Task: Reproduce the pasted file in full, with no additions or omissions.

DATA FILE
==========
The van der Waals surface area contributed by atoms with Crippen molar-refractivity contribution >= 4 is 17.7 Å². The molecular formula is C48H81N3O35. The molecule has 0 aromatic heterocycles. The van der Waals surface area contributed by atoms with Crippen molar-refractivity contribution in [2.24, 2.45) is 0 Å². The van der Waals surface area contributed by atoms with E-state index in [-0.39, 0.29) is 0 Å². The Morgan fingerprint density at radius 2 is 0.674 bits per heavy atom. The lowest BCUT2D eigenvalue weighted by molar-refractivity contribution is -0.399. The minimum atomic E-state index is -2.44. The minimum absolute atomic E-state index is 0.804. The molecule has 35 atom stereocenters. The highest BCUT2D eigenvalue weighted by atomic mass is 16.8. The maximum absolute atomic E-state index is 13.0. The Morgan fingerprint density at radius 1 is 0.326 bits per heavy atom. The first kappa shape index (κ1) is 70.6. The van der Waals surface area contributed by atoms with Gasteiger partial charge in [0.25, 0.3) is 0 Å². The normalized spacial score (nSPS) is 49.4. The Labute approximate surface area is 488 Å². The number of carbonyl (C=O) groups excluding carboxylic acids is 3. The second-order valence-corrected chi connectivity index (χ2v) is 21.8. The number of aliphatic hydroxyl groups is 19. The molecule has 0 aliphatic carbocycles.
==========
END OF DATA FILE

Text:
The van der Waals surface area contributed by atoms with Crippen molar-refractivity contribution >= 4 is 17.7 Å². The molecular formula is C48H81N3O35. The molecule has 0 aromatic heterocycles. The van der Waals surface area contributed by atoms with Crippen molar-refractivity contribution in [2.24, 2.45) is 0 Å². The van der Waals surface area contributed by atoms with E-state index in [-0.39, 0.29) is 0 Å². The Morgan fingerprint density at radius 2 is 0.674 bits per heavy atom. The lowest BCUT2D eigenvalue weighted by molar-refractivity contribution is -0.399. The minimum atomic E-state index is -2.44. The minimum absolute atomic E-state index is 0.804. The molecule has 35 atom stereocenters. The highest BCUT2D eigenvalue weighted by atomic mass is 16.8. The maximum absolute atomic E-state index is 13.0. The Morgan fingerprint density at radius 1 is 0.326 bits per heavy atom. The first kappa shape index (κ1) is 70.6. The van der Waals surface area contributed by atoms with Gasteiger partial charge in [0.25, 0.3) is 0 Å². The normalized spacial score (nSPS) is 49.4. The Labute approximate surface area is 488 Å². The number of carbonyl (C=O) groups excluding carboxylic acids is 3. The second-order valence-corrected chi connectivity index (χ2v) is 21.8. The number of aliphatic hydroxyl groups is 19. The molecule has 0 aliphatic carbocycles.